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Styrofoam Homes? 

by Cara Gardner


Those Swiss, they really know how to make good quality stuff: army knives, cheese, chocolate, watches, Rastra. Not many Americans know about the latter, though that's changing. Rastra is building material made from 85 percent post-consumer polystyrene waste (i.e., Styrofoam cups and the like, which would normally end up in landfills) and 15 percent cement slurry. It's making waves not just for being a "green" building option for the ecologically concerned, but because it's superior to other building materials in a variety of ways. According to Rastra advocates, it's cheaper, easier, safer and more efficient than building with lumber.


"I spent 30 years in the Air Force and have been all over the world," says Al Bobst, taking a break from moving into his brand-new 2,300-square-foot Rastra home in the Spokane area. "This just makes sense. Not just ecologically but financially -- and also as an owner and builder." Bobst says he started investigating alternative construction materials when he decided to build his own home. He found Mike and Jim Hidy, local builders who work with Rastra. Bobst was sold on Rastra after adding up the benefits.


"I [planned] to build my own house and sub out the things I wasn't competent with. [Rastra] was like putting together big Lincoln logs. We used a two-man bucksaw they used over 200 years ago in Oregon -- that's how easy it is to cut the blocks. You don't need special tools."


With Rastra, you don't need air conditioning or as much heat, either. Rastra has proved a popular home-building material throughout the Southwest deserts because of its remarkable natural insulation, keeping a house cool in hot weather and warm in cold weather.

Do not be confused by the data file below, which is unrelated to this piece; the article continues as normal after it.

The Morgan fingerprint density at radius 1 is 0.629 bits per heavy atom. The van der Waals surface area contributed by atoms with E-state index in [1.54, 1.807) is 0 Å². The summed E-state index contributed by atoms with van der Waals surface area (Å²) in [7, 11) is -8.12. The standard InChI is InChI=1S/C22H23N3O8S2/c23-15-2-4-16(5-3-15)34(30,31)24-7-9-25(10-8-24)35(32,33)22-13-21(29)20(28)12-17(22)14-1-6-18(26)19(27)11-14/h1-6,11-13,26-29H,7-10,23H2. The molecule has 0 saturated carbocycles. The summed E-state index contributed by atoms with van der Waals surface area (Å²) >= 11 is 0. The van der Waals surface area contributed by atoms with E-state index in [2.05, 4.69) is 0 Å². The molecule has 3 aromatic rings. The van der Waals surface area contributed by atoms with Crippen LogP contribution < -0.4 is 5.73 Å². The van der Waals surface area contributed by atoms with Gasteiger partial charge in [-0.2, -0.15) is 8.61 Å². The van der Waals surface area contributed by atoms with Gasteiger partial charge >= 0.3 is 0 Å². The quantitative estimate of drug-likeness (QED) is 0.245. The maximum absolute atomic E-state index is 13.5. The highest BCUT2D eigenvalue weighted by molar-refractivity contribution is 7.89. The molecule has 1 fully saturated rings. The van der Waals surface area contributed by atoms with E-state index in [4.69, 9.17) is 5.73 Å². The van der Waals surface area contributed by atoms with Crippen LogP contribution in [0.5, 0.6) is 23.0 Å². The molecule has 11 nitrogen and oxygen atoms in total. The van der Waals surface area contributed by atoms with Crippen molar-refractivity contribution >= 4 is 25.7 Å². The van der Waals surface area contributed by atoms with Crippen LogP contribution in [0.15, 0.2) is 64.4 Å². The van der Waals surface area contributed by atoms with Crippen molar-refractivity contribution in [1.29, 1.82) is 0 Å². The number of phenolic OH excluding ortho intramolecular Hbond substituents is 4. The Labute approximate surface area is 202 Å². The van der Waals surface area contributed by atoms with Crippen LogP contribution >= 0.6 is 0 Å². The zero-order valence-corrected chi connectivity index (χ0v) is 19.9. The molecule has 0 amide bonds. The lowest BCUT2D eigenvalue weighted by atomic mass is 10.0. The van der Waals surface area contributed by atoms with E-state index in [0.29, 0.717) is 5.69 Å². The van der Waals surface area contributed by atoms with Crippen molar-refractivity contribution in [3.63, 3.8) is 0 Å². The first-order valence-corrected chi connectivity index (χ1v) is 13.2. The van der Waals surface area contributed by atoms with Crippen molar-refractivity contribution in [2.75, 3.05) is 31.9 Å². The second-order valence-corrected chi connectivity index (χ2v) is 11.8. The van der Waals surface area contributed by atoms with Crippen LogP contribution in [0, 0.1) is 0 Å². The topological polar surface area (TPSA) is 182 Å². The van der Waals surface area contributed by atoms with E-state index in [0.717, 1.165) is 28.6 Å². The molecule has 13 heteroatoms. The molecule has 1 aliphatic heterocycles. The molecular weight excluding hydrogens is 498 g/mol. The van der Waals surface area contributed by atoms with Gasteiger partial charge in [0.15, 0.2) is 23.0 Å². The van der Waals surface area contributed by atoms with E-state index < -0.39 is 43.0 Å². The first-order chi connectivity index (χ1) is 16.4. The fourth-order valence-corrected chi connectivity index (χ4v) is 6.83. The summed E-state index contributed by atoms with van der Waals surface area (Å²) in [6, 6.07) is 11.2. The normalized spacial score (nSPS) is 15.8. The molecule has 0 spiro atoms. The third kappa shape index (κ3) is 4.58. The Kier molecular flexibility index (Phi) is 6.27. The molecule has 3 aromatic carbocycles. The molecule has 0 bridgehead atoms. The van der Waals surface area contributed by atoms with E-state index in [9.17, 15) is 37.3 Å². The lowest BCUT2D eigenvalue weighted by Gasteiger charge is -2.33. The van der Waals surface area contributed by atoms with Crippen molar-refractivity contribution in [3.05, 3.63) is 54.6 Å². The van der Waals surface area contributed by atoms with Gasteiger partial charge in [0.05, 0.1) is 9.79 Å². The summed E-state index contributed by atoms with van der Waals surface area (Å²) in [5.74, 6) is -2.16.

"You don't have to insulate on the inside or outside," Bobst explains, noting the cost-savings of not having put siding up. "I just have a stucco finish on the outside." Bobst also tallied up his energy savings for using Rastra: "I expect to save $1,200 to $1,800 a year."


Rastra doesn't support the growth of mold and won't harbor insects, either, so you'll never have to endure those mysterious smells or listen to scurrying behind the walls. In addition, Rastra is virtually fireproof, hurricane-proof and earthquake-proof.


"It's something like 100 times more fireproof [than lumber]," Bobst explains. "[Rastra] has a burn rating of 4.9 hours at 3,700 degrees. That's important for me living here."


The incredibly durable substance makes this kind of green architecture almost a no-brainer. And that's how Rastra is promoting itself: It's not just an alternative building material, but one that makes sense for a variety of building needs and a vast array of homeowners. Finally, Rastra costs just about $42 per square foot, as opposed to the increasingly expensive price of lumber.


Insulated Concrete Forms were originally developed in the late '60s, but weren't economical. A German company came up with the idea of using polystyrene beads and concrete, and by the early '70s, this technique was perfected by Austrian and Swiss engineers. The building material is now the product of the Rastra Company, based in Switzerland, with multiple overseas locations (including two here in the States). Rastra is used widely throughout Europe and China - and now in America. Rastra tends to look somewhat like adobe, but the material can be cut and worked in any way, so there's no limit to architecture style.


"I like it real well," Bobst says, obviously proud of his new home. "It's super, super quiet. I'm spending my first night in it tonight."





Publication date: 11/18/04

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